The history of four-footed beasts and serpents describing at large their true and lively figure, their several names, conditions, kinds, virtues ... countries of their breed, their love and hatred to mankind, and the wonderful work by Edward Topsell ; whereunto is now added, The theater of insects, or, Lesser living creatures ... by T. Muffet ...
Topsell, Edward, 1572-1625?, Topsell, Edward, 1572-1625? Historie of serpents., Gesner, Konrad, 1516-1565. Historia animalium Liber 1. English., Gesner, Konrad, 1516-1565. Historia animalium Liber 5. English., Moffett, Thomas, 1553-1604. Insectorum sive minimorum animalium theatrum. English., Rowland, John, M.D.
Page  511

Of a Wilde Beast in the New found World called SU.


THere is a Region in the New-found World, called Gigantes, and the Inhabitants thereof are called Pantagones; now because their Countrey is cold, being far in the South, they clothe themselves with the skins of a Beast called in their own tongue u, for by reason that this Beast liveth for the most part neer the waters, therefore they call it by the name of Su, which signifieth water. The true Image thereof as it was taken by Thevetus, I have here inserted, for it is of a very deformed shape, and monstrous presence, a great ravener and untamable wilde Beast. When the Hunters that desire her skin set upon her, she flyeth very swift, carrying her young ones upon her back, and covering them with her broad tail: now for so much as no Dog or Man dareth to approach neer unto her, (because such is the wrath thereof, that in the pursuit she killeth all that cometh near her:) the Hunters dig several pits or great holes in the earth, which they cover with boughs, sticks, and earth, so weakly that if the Beast chance at any th••e to come upon it, she and her young ones fall down into the pit and are taken.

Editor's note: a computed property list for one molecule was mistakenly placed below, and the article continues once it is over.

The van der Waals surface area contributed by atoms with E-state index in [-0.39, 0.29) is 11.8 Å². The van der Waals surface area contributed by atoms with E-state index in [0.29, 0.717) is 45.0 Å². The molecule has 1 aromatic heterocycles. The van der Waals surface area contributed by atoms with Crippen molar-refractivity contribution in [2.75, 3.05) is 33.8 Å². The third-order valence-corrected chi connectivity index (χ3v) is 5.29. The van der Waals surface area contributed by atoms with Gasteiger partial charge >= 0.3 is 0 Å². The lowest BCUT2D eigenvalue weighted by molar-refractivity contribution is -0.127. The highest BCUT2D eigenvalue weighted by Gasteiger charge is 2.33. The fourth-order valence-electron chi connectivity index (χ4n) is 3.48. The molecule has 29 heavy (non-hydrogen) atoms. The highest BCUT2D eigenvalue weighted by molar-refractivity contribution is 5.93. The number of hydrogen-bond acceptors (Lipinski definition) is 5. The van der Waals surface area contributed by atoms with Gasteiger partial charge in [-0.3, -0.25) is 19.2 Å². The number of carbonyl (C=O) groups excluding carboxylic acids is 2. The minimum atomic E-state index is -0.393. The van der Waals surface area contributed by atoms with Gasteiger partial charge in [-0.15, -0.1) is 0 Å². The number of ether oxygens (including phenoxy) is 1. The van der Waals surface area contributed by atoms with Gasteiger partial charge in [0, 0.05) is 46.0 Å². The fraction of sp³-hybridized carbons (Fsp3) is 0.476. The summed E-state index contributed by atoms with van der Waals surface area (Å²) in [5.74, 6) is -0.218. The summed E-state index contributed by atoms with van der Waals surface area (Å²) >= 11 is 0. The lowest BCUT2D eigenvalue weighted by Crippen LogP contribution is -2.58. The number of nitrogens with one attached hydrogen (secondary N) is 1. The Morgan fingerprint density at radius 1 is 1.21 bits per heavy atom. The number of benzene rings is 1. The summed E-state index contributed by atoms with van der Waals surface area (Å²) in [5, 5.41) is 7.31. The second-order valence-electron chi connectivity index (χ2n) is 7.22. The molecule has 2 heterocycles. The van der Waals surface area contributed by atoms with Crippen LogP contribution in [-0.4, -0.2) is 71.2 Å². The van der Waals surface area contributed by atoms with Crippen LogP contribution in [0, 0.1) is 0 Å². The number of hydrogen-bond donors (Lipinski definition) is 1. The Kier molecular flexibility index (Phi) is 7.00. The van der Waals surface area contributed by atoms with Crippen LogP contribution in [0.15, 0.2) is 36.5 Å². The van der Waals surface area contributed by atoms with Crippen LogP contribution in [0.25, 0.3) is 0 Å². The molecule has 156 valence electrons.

This cruel, untamable, impatient, violent, revening, and bloudy beast, perceiving that her na∣tural strength cannot deliver her from the wit and policy of men her hunters, (for being inclosed, she can never get out again,) the Hunters being at hand to watch her downfall, and work her over∣throw, first of all to save her young ones from taking and taming, she destroyeth, them all with her own teeth; for there was never any of them taken alive; and when she seeth the Hunters come about her, she roareth, cryeth, howleth, brayeth, and uttereth such a fearfull, noysome, and terrible cla∣mor, that the men which watch to kill her, are not thereby a little amazed, but at last being ani∣mated, because there can be no resistance, they approach, and with their darts and spears wound her to death, and then take off her skin, and leave the arcass in the earth. And this is all that I finde recorded of this most savage Beast.